Fourth Sunday of Easter – Cycle A
May 7, 2017
Printable PDF file here
Acts 2:14a, 36-41 (Ps 23:13a, 3b-6) Peter 2:20-25 John 10::1–10
Overview of the Gospel:
• This Sunday’s gospel takes place right after Jesus’ healing of the blind man which we heard
about on the Fourth Sunday of Lent (John 9:1-41). He is addressing this present discourse to
the Pharisees who reacted with hostility to both Jesus and the blind man as a result of that
• The theme of God as the shepherd of Israel runs all through the Old Testament (Psalm 23:1-4,
80:1; Genesis 48:15, 49:24; Micah 7:14). Among the leaders of Israel there were good
shepherds, like David (1 Samuel 17:34-36) as well as bad (Jeremiah 23:1-6).
• The Old Testament also promised that God would one day replace these corrupt leaders and
shepherd his people himself (Ezekiel 34:11-16; Isaiah 40:11). Jesus often described himself
in pastoral terms as a shepherd who sought out the lost sheep and carried them home to
rejoicing (Matthew 18:12-14; Luke 15:4-7; John 10). He also used the image of a shepherd in
many of his other teachings (Matthew 7:15, 9:36, 25:32-33; Mark 14:27; John 21:16-17), as
did the early Church (Hebrews 13:20; 1 Peter 2:25).
• In the 1st Reading, Jesus is not called a “shepherd”, but he is given another title (see verses 36
and 39). What promise is given to those who repent of their sins and call upon his name?
• In the 2nd examples, what kind of example did Jesus set for us? What did he do for us that
enables us to return to him as our Good Shepherd (see verse 24)?
• In the Gospel Reading, what do the sheep, shepherd, the sheepfold, and the stranger
represent? How does the story of healing of the blind man in chapter 9 provide one example of
what this story is about?
• How do the sheep respond to the shepherd? How does this relate to the Pharisees’
understanding of Jesus?
• What does Jesus mean by likening himself to a gate for the sheepfold? Who are these
“thieves and robbers”? How is Jesus unlike them?
• How does Jesus’ death relate to his promise in verse 10? How does Jesus identify himself
with the “good shepherd” (verses 11-15)?
• What was the turning point for you in terms of hearing “God’s voice” and responding? How do
you discern his voice from all the other voices that vie for your attention?
• How does it make you feel to think of God caring for you as the Good Shepherd?
Catechism of the Catholic Church: §§ 753-754, 764, 2157-2158
Remember to read and meditate on the daily Mass readings found in the bulletin!
I, with [Jesus] Who is always by my side and in my heart, should I be afraid? –St. Rose of Lima
April 30, 2017
Printable PDF copy here
Acts 2:14,22-33 (Ps 16:1-2,5,7-11) 1 Peter 1:17-21 Luke 24:13-35
Overview of the Gospel:
• Today’s gospel takes place on Easter Sunday (as do all the resurrection appearances of
Jesus that are dated in the gospels), after the appearance of Jesus to the women at the tomb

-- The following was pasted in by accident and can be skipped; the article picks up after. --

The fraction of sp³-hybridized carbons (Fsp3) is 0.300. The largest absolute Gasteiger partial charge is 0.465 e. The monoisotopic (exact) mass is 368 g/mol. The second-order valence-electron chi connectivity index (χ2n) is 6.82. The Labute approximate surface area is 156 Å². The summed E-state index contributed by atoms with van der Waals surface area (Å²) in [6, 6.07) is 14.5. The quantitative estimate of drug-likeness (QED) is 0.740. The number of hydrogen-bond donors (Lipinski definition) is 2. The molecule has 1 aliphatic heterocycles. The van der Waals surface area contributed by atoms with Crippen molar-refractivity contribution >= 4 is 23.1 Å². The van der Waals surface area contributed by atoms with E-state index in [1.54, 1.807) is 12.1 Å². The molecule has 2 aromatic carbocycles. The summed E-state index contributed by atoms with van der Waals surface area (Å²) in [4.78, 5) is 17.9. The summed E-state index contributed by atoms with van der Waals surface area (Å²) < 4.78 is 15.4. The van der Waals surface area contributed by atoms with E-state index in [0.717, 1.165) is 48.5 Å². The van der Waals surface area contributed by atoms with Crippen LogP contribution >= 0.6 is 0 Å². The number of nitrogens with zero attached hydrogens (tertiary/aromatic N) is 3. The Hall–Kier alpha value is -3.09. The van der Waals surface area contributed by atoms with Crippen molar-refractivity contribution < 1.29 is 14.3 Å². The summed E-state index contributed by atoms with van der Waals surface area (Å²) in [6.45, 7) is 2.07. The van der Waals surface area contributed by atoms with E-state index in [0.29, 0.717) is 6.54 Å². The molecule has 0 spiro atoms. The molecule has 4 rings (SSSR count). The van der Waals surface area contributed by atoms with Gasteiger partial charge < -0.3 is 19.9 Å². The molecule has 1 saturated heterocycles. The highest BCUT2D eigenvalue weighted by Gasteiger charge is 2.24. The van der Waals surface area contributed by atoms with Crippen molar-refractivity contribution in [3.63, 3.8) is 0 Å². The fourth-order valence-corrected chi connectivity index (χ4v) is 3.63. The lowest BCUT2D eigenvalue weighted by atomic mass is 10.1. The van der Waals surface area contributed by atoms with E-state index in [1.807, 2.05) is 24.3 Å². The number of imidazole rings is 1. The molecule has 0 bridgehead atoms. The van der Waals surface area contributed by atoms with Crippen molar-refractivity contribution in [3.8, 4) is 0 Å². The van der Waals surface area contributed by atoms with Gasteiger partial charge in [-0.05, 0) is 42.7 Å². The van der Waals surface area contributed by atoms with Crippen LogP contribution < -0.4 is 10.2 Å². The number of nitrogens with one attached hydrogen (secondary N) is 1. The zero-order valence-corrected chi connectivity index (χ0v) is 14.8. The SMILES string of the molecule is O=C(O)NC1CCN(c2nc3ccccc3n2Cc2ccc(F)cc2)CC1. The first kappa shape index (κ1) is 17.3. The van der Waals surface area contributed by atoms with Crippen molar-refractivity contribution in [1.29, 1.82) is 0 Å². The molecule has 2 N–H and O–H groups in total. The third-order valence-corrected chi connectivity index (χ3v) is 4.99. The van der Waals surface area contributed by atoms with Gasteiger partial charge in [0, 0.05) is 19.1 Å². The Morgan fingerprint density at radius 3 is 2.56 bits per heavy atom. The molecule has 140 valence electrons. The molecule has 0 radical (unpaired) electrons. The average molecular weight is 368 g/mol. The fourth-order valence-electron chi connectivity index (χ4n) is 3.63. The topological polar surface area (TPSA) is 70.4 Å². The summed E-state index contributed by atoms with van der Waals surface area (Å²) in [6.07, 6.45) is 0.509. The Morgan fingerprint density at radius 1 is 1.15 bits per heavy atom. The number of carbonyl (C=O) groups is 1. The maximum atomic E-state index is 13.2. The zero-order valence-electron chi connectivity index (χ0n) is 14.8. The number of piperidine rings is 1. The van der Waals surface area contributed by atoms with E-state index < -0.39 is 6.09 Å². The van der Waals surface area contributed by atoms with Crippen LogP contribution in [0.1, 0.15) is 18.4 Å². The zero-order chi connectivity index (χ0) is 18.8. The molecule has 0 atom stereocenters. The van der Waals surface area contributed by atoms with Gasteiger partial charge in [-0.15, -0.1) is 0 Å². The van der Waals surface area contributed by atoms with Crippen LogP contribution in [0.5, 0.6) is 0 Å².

(Mark 16:1-8; John 20:11-18).
• Two of Jesus’ disciples are making their way to a town called Emmaus. One of the disciples
who is named, Cleopas, is thought to be the brother of Jesus’ foster-father, St. Joseph (John
19:25). Both may have been members of “the 72” sent out on mission by Jesus in Luke 10:1.
• Jesus, who at first conceals his identity from them, finds them disconsolate at having their
hopes dashed at recent events. That they misunderstood Jesus’ person and mission is evident
by their referring to him as merely a “prophet” (verse 19).
• Jesus chides them for being “slow of heart” to understand him and proceeds to lead them
through salvation history, showing how his whole life was foreordained by the Old Testament.
It isn’t until Jesus reveals himself in the Eucharist, however, that they truly know him for who
• The 1st Reading is from the first sermon preached by the Church after Pentecost (fifty days
after the Resurrection of Jesus). What is the main message of the sermon, especially verses
22-33? What can we learn from the confidence with which the Apostles spoke the message?
• According to St. Peter in the 2nd Reading, what makes it possible to place our trust in God
• In the Gospel Reading, what are the disciples talking about as they walk (see verses 19-24)?
What tones of voice do you hear? What hopes are dashed? What plans might they be
making? How do they react to the “stranger”?
• What Old Testament passages might the “stranger” have discussed with them in verses 25-
27? Why did Jesus do a roundabout Bible study rather than just reveal his identity directly?
Why did Jesus act as if he were going further?
• Where is your “road to Emmaus”—the place where Jesus surprised you recently? What
happened? Did you urge him to stay? Why or why not?
• How well do you think you can explain the life, death, and Resurrection of Jesus Christ, and
the way a person can come to know him? Who could you communicate these truths with
Catechism of the Catholic Church: §§ 572, 601, 640-645, 659, 1166, 1329, 2625
Remember to read and meditate on the daily Mass reading!
Do not think of the bread and wine as mere bread and wine for they constitute the body and blood of
Christ by the Lord’s own declaration. For even if your sense experience suggests this to you, let your
faith rather confirm it for you. -St. Cyril of Jerusalem